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Trana Discovery, Inc. v. Southern Research Institute

United States District Court, E.D. North Carolina, Western Division

May 4, 2017

TRANA DISCOVERY, INC., Plaintiff,
v.
SOUTHERN RESEARCH INSTITUTE, Defendant.

          ORDER

          Robert B. Jones, Jr. United States Magistrate Judge

         This matter comes before the court on Plaintiffs Motion to File Documents Under Seal. [DE-70]. Plaintiff seeks to maintain under seal certain documents related to a pending motion to strike on the grounds the documents contain confidential information. Defendant has not responded to the motion and the time for doing so has expired.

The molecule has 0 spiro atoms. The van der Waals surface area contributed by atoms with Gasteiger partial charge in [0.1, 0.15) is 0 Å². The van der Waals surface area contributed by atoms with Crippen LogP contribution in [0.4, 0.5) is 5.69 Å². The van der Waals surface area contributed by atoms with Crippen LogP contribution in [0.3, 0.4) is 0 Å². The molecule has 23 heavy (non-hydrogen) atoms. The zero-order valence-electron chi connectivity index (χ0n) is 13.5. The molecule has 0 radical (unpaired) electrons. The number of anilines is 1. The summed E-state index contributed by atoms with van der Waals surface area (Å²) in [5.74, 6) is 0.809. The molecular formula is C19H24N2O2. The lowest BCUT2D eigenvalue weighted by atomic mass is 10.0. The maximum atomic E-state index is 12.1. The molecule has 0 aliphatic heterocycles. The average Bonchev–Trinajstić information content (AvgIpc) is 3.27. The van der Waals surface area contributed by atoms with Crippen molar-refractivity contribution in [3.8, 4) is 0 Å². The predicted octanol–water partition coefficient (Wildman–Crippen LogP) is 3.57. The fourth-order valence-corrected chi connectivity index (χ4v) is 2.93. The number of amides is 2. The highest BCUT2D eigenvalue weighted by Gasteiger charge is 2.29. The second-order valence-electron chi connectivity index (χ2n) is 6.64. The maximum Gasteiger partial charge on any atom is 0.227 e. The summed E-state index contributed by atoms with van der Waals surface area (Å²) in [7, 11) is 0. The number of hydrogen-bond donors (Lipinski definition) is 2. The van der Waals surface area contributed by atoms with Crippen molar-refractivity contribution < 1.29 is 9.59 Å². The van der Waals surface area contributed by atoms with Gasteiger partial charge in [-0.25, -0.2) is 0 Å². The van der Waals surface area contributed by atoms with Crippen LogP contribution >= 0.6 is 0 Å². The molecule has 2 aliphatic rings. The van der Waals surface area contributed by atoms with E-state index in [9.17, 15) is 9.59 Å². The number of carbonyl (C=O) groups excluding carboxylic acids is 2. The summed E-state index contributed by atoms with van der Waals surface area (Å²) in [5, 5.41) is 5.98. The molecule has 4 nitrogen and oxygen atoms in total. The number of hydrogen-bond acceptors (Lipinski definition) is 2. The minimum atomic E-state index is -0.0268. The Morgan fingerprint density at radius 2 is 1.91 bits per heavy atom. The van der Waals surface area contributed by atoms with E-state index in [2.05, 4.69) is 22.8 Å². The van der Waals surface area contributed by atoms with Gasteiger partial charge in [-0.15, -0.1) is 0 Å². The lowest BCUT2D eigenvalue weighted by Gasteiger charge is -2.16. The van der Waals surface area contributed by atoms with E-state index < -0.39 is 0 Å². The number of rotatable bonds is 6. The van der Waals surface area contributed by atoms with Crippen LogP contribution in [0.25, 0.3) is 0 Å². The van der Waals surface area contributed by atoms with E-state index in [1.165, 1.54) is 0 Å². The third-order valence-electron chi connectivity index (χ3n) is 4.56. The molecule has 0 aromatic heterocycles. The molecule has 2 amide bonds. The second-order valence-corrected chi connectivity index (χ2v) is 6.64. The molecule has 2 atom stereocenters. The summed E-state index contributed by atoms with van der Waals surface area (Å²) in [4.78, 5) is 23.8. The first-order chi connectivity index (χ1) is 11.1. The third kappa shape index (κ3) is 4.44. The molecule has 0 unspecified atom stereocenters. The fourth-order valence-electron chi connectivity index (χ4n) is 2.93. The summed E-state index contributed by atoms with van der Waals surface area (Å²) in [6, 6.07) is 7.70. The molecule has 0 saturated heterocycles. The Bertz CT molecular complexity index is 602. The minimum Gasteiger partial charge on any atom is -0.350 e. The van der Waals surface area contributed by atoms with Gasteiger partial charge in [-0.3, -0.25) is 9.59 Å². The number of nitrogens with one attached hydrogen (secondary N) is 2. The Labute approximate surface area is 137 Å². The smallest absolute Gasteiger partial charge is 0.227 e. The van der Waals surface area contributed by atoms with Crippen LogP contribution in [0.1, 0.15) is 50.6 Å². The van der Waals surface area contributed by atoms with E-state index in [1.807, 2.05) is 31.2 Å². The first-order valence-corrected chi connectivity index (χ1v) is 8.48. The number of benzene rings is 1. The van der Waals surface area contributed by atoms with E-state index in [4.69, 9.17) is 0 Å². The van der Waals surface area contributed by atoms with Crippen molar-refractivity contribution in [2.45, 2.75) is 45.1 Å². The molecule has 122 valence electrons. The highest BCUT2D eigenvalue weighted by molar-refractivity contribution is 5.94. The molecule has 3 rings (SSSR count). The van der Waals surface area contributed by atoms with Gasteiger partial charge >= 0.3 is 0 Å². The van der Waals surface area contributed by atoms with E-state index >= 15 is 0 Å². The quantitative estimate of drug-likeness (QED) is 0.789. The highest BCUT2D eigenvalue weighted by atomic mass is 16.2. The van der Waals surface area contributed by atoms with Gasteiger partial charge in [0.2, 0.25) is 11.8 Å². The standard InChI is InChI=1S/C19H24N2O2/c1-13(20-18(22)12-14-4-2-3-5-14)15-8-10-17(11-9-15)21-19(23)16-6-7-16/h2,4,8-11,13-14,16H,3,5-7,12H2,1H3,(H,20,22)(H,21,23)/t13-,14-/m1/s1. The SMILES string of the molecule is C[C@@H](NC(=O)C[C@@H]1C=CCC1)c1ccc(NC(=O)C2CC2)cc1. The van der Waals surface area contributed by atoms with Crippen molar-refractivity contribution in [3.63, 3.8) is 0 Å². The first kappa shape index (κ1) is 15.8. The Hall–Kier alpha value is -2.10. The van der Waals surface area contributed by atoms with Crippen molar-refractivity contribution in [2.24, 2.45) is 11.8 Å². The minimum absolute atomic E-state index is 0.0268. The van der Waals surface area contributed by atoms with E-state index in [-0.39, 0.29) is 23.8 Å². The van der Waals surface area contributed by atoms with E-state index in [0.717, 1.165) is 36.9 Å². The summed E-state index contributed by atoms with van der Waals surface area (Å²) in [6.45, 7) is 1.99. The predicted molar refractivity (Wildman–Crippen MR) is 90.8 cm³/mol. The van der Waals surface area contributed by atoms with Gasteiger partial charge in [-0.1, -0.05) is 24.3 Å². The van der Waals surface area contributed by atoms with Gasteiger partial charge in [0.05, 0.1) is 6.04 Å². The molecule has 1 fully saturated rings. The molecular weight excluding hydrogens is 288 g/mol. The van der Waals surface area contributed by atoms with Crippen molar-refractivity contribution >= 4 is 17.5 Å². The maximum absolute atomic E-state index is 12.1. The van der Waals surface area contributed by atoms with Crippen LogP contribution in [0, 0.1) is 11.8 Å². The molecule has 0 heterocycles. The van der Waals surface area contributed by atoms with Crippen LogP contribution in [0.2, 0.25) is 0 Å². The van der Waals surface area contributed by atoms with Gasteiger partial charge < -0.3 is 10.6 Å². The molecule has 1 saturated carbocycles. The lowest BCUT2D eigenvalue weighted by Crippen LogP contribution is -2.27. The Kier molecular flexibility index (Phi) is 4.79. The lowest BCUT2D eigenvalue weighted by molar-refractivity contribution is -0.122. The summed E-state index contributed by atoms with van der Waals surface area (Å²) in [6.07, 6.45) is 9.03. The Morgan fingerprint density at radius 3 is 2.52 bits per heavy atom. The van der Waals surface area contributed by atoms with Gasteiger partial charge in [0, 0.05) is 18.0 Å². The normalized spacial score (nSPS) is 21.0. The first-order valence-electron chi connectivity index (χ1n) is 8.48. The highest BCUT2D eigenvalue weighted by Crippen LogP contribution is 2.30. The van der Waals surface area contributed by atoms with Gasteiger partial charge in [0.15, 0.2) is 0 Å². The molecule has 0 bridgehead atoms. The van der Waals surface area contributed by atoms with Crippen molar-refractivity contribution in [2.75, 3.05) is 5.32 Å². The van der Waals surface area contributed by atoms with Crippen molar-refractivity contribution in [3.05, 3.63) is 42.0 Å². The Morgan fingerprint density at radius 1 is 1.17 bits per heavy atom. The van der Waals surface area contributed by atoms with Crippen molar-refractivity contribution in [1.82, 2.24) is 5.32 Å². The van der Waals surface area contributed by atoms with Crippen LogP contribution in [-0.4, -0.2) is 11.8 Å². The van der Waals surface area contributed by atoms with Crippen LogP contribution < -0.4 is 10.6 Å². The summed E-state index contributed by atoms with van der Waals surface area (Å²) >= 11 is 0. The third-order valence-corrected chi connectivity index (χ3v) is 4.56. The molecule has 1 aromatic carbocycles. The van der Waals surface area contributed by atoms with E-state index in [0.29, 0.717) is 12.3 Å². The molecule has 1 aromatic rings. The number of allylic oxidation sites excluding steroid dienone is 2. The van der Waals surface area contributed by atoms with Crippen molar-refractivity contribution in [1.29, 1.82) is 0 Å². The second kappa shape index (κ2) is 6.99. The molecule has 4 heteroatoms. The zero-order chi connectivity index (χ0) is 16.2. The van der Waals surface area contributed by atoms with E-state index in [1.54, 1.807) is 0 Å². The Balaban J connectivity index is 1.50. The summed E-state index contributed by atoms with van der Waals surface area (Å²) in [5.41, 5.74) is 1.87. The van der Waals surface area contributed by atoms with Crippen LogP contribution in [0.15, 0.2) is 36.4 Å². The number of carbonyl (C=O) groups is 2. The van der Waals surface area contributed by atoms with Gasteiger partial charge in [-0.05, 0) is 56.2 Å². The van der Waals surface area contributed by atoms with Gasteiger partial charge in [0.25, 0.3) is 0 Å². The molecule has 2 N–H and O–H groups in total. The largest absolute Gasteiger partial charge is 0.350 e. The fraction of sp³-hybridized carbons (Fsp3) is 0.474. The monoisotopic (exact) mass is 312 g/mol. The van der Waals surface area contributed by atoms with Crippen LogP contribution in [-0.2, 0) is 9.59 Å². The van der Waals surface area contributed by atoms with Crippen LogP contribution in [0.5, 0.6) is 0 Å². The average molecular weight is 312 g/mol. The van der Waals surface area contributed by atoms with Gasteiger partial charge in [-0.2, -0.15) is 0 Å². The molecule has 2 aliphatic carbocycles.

"[T]he courts of this country recognize a general right to inspect and copy public records and documents, including judicial records and documents." Nixon v. Warner Comma 'ns, Inc., 435 U.S. 589, 597 (1978) (internal footnote omitted). The Fourth Circuit has directed that before sealing; publicly filed documents the court must first determine if the source of the public's right to access the documents is derived from the common law or the First Amendment. Stone v. Univ. of Md. , 855 F.2d 178, 180 (4th Cir. 1988). The fact that the documents sought to be sealed are subject to a protective order by the court does not relieve the parties or the court from the obligation to comply with the Fourth Circuit's sealing regimen. See Hall v. United Air Lines, Inc., 296 F.Supp.2d 652, 679-80 (E.D. N.C. 2003); see also Volumetrics Med. Imaging, LLC v. Toshiba Am. Med. Sys., No. 1:05-CV-955, 2011 WL 2413404, at *5 (M.D. N.C. Jun. 10, 2011) (unpublished) (citations omitted). "[T]he common law presumption in favor of access attaches to all 'judicial records and documents, ' [while] the First Amendment guarantee of access has been extended only to particular judicial records and documents[, ]" such as those filed in connection with a motion for summary judgment. Stone, 855 F.2d at 180 (quoting Nixon, 435 U.S. at 597 & citing Rushford v. New Yorker Magazine, Inc., 846 F.2d 249, 253 (4th Cir. 1988)). Here, the documents sought to be sealed have been filed by Plaintiff in connection with its opposition to Defendant's motion to strike Plaintiffs supplementation to its expert report, and thus the documents play a role in the adjudication process. See In re Application of the United States for an Order Pursuant to 18 U.S.C. Section 2703(D), 707 F.3d 283, 290 (4th Cir. 2013) ("[D]ocuments filed with the court are 'judicial records' if they play a role in the adjudicative process, or adjudicate substantive rights.") (citations omitted); United States v. Amodeo, 44 F.3d 141, 145 (2d Cir. 1995) ("[T]he item filed must be relevant to the performance of the judicial function and useful in the judicial process in order for it to be designated a judicial document."). Furthermore, the documents at issue are not subject to the First Amendment right of access, because they are related to a dispute over the scope of an expert report produced in discovery. See 360 Mortg. Grp., LLC v. Stonegate Mortg Corp., No. 5:14-CV-310-F, 2016 WL 3030166, at *7n.6 (E.D. N.C. May 25, 2016) (unpublished) (applying the "experience and logic" test, which considers whether the proceeding benefits from public access, in determining when the First Amendment right to access applies); Covington v. Semones, No. 7:06-CV-00614, 2007 WL 1170644, at *2 (W.D. Va. Apr. 17, 2007) (unpublished) ("In this instance, as the exhibits at issue were filed in connection with a non-dispositive motion, it is clear there is no First Amendment right of access.").